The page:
Definition of tin soldier in English:

tin soldier

noun

  • A toy soldier made of metal.

    • ‘The rest of the day, he lets various boys whitewash in exchange for valuables: a kite, a dead rat, a key, a tin soldier, and other things.’
    • ‘He reached into his pocket and took out the tin soldiers there.’
    • ‘And there was the cat sitting beside the hearth playing with tin soldiers and a toy cannon.’
    • ‘The wreck was broken up but the old boiler was still visible and if you sifted through the sand you could pick up old crockery and tin soldiers and rather oddly, old reels of cinema film.’
    • ‘Then, after the war, increasing affluence brought more toys for children - tin soldiers, tops, and dolls made of an exciting new material called plastic.’
    • ‘The 16-year-old witness said the boy told him during a playground ball game of tin soldiers: ‘I done it - I was there.’’
    • ‘She sent out battalion after battalion of her finest guard to fight the invaders, yet they were knocked down as easily as tin soldiers.’
    • ‘Finally, they rested on the left, which opened immediately to reveal a tiny tin soldier.’
    • ‘It is an example of what happens when war is left to men who still play with tin soldiers and believe in the romantic adventures they read as youths.’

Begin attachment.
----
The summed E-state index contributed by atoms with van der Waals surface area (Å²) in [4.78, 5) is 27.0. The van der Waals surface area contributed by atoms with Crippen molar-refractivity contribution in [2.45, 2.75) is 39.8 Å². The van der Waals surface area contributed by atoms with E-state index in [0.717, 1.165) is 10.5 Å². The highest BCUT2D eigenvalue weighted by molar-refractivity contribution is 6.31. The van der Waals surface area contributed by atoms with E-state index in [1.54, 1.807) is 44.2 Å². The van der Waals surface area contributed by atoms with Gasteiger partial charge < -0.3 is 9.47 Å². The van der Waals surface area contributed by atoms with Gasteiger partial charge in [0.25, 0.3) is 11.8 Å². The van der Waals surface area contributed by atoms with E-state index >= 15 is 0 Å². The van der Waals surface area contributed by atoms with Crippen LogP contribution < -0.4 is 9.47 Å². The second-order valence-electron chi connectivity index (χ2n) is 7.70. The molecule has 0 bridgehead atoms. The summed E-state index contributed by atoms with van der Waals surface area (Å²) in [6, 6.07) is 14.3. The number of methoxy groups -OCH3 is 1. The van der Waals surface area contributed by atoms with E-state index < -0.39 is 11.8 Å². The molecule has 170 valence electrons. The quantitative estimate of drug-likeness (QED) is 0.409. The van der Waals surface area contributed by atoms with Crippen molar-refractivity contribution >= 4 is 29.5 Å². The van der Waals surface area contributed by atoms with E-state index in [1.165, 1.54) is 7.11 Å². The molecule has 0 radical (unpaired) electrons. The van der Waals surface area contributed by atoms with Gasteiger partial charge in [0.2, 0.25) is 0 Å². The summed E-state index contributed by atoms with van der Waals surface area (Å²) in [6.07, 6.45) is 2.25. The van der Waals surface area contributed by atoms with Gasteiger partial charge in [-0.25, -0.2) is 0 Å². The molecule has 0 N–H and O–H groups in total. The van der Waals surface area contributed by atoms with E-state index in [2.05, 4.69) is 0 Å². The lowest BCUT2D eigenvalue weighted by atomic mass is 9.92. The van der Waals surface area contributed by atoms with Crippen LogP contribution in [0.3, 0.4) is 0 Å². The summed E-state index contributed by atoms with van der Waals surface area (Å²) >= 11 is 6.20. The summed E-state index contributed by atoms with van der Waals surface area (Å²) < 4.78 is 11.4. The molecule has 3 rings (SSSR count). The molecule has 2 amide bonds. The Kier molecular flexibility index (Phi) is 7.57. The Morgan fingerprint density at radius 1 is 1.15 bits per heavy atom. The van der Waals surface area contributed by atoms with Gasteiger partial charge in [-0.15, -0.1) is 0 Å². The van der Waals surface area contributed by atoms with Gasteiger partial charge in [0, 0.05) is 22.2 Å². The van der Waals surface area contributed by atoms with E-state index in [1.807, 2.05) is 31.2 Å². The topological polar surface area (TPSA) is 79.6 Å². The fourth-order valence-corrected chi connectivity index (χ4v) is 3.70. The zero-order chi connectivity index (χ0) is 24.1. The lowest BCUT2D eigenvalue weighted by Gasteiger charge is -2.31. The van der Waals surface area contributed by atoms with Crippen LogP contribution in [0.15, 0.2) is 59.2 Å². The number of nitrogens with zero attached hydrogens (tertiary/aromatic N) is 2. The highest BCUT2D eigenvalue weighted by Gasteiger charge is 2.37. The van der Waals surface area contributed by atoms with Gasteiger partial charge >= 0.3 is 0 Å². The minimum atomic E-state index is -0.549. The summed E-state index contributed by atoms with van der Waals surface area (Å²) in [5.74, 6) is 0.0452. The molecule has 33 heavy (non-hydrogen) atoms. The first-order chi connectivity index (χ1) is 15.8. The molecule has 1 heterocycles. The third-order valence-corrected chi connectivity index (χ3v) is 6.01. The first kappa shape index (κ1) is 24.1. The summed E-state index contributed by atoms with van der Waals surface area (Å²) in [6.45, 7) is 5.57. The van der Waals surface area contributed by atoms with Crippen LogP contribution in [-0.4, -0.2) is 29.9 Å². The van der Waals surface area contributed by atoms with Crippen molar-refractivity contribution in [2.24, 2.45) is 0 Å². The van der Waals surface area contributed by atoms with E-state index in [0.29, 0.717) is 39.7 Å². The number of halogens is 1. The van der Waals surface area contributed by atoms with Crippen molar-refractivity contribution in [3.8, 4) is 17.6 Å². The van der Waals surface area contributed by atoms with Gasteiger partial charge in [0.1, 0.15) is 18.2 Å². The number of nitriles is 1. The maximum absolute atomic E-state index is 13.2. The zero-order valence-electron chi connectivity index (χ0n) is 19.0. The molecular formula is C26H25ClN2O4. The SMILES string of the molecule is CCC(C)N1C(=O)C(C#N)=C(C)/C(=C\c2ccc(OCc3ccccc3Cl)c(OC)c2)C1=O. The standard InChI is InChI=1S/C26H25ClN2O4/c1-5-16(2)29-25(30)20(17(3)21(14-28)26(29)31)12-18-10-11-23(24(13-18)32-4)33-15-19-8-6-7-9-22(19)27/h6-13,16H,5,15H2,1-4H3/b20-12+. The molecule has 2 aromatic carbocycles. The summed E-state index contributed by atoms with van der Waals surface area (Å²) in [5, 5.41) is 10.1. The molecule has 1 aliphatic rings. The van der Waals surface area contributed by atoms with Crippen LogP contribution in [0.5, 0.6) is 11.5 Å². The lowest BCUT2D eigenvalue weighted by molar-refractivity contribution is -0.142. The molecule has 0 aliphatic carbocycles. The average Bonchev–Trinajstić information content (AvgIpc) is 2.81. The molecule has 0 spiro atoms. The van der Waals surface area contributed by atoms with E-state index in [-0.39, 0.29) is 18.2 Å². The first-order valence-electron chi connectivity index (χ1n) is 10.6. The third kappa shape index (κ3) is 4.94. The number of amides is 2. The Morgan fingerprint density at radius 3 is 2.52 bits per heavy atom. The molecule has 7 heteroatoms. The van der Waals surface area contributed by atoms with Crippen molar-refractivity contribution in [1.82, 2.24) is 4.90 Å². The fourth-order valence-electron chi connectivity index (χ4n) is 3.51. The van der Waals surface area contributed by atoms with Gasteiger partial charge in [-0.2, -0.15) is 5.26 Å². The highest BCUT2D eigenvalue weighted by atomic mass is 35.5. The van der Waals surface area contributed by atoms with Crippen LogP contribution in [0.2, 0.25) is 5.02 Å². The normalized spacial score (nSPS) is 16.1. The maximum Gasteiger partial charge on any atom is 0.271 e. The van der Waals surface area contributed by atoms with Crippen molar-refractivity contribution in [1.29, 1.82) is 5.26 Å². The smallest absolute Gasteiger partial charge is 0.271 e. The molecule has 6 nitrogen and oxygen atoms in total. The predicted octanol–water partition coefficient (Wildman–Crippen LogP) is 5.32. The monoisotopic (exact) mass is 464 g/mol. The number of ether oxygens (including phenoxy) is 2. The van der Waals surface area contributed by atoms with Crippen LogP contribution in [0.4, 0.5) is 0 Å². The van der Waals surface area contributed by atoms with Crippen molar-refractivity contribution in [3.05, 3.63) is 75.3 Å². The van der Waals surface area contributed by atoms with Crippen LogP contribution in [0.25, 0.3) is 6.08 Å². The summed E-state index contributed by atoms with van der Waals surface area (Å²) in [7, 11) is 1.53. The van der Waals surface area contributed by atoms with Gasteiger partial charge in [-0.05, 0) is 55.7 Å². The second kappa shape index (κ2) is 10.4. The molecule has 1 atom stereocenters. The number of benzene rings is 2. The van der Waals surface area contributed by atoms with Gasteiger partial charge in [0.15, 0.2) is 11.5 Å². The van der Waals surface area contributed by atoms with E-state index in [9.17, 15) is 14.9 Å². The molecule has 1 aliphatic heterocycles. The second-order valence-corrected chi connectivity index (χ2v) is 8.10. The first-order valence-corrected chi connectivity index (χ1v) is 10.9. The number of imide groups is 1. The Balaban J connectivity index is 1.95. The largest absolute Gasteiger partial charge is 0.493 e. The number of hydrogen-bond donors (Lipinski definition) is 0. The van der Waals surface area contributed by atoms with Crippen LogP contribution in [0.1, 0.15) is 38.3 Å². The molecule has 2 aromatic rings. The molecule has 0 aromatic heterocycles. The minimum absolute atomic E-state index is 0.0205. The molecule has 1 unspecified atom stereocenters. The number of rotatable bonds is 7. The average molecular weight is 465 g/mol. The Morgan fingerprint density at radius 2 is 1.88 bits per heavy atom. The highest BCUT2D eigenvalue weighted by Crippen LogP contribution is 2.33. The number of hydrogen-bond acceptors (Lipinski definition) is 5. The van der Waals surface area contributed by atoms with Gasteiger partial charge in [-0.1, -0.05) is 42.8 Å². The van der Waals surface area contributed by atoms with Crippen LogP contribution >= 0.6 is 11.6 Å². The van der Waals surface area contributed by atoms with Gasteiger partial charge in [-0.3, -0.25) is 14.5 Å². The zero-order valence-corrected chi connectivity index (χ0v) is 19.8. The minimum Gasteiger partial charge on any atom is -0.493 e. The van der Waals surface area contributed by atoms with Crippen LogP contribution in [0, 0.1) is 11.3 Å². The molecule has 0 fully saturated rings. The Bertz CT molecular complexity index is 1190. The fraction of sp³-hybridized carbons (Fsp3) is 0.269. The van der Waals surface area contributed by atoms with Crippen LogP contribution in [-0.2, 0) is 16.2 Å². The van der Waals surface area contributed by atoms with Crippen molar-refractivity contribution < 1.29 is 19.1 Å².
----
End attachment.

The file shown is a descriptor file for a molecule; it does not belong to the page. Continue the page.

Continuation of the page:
• ‘Its platoon of battle-ready pundits attacks fiercely, with the confidence of small boys playing tin soldiers on Mummy's carpet.’
    • ‘I used the corridor as a battlefield and brought my tin soldiers from downstairs to form an army to face the advancing horsemen.’
    • ‘How tedious to have them all laid out like tin soldiers!’
    • ‘It was because his head and neck were the same width and thus he looked like he had the head of a tin soldier.’
    • ‘They marveled at the colored balls, miniature horses, sparkly gold and silver bells, toy drums, tin soldiers, and replicas of musical instruments.’
    • ‘But what he called the military industrial complex in 1961 would look like a toy army of tin soldiers from today's perspective.’
    • ‘Already, in the best Nine Days Of Zweibelmas tradition, I have given him a set of one thousand German tin soldiers and a brass mechanical-bank in the playful and winsome shape of John Jacob Astor.’